July 28, 2010
My youngest son is pregnant. Yes, you heard me right, and since he’s an overachiever like his parents, he happens to be having twin boys.
Guess what their names are.
My oldest son Justin has had a home program for a long time, and we’ve been fortunate enough not to have scared off most of his therapists even after several years of working with them. One of them, a lovely woman who’s capable of motivating my son in ways I never thought possible, is having a baby this December. Unlike me, who started showing five minutes after conception and looked like I was about to give birth by the beginning of the second trimester, she has finally sported her baby bump about five months into her pregnancy.
I try not to hate her.
Since my youngest is three and a boy, and therefore oblivious to almost anything around him that doesn’t directly affect his life, he hasn’t really noticed the “extra” Nicole has been carrying around with her. Yesterday however, I had to stop him from careening into the next generation as he ran over to show her the latest gift his sitter had spoiled him with recently. As he slid into my outstretched arms he looked at Nicole’s gently protruding tummy, stretched his gaze up to her face and asked quizzically, “What you have?”
Ah, the time-honored “what you have.”
“What you have” is universal for “mommy, you have wet hair, dry it”, “daddy, you are eating your lunch, I want it”, “Justin, I didn’t require that toy all day while you were at school, but I NEED it now”, and several other assorted commands. It also signifies a desire for knowledge, a request to satisfy the curiosity that runs rampant in this particular three-year-old, and I’m certain, in many others. When Nicole and I both respond with laughter at his query he repeats his request, and looks at me seriously, hands on hips, eyes locked intensely on mine. In other words, we’d better tell him “what she has”, or he may not be held responsible for his actions.
I look down at my sweet son and reply “Nicole has a baby in her stomach. When you were a baby, you were in my tummy too.”
Zach freezes, stares straight ahead as he attempts to process this information. I can literally see the wheels turning in his brain. I’m afraid if he tries to think any harder I’ll see smoke next.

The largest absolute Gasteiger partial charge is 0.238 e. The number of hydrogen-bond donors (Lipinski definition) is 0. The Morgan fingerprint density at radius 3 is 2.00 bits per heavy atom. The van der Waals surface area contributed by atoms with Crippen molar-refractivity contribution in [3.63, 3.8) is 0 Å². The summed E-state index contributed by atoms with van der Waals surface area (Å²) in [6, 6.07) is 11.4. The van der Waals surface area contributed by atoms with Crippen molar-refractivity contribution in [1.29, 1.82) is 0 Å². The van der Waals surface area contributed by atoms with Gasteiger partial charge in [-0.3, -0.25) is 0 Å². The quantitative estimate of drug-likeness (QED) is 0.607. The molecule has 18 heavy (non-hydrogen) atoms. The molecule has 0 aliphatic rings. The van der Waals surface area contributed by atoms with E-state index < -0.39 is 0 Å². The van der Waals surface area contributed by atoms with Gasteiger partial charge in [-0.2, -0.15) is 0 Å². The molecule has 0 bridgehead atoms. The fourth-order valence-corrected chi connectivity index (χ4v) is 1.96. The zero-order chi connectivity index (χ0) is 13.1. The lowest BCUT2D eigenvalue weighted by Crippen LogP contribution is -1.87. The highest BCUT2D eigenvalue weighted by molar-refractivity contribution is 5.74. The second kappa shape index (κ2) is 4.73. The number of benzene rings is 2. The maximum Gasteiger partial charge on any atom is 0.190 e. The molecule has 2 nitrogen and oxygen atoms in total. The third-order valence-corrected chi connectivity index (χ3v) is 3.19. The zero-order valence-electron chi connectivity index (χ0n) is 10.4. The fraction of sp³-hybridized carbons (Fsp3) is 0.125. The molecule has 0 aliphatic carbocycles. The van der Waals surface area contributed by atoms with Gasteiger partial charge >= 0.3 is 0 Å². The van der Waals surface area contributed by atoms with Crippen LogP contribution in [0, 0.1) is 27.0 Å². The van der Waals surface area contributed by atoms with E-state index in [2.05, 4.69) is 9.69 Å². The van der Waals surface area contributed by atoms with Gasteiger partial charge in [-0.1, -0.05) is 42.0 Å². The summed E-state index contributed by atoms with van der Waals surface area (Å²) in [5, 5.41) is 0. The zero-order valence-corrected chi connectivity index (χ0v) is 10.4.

He breaks his reverie, lifts up her maternity shirt and places his hand gently on her rounded belly, looks up at Nicole earnestly, and says “get it out”.
Oops honey, not yet.
Over the next few minutes he tries to climb back into my permanently “closed for business” womb, and searches everywhere for the fake baby I bought during my first pregnancy to try to convince his older sibling that the forthcoming interloper wasn’t such a bad idea after all. He then informs us he is having his own baby, two boys in fact, and tries unsuccessfully to shove said infant down his shirt, bottle and all (guess he’s not fond of breastfeeding either). Once he slips his child through his collar with a little help from his mom, he subsequently gives birth in a time-frame of which any peasant in a field would be envious. The baby’s name is Justin, and as we repeat the act, Zachary follows. He’s a pre-schooler after all, and his imagination is a wee bit limited. I comfort myself that at least my grandchildren aren’t named after signs of the zodiac, or fruit.
My friends warned me that having a kid who talks might not be all it’s cracked up to be, but I’ll take the defiance, the occasional tirade, the endless questions any day. It’s just so damn fun not to have to play “guess what he’s thinking” all the time, to not watch him be frustrated by his inability to communicate. Whether it’s dragons in the sky or babies in the belly, those words will always be music to my ears.
And now, a few years earlier than I expected, I have two grandsons. Guess I won’t get that girl after all.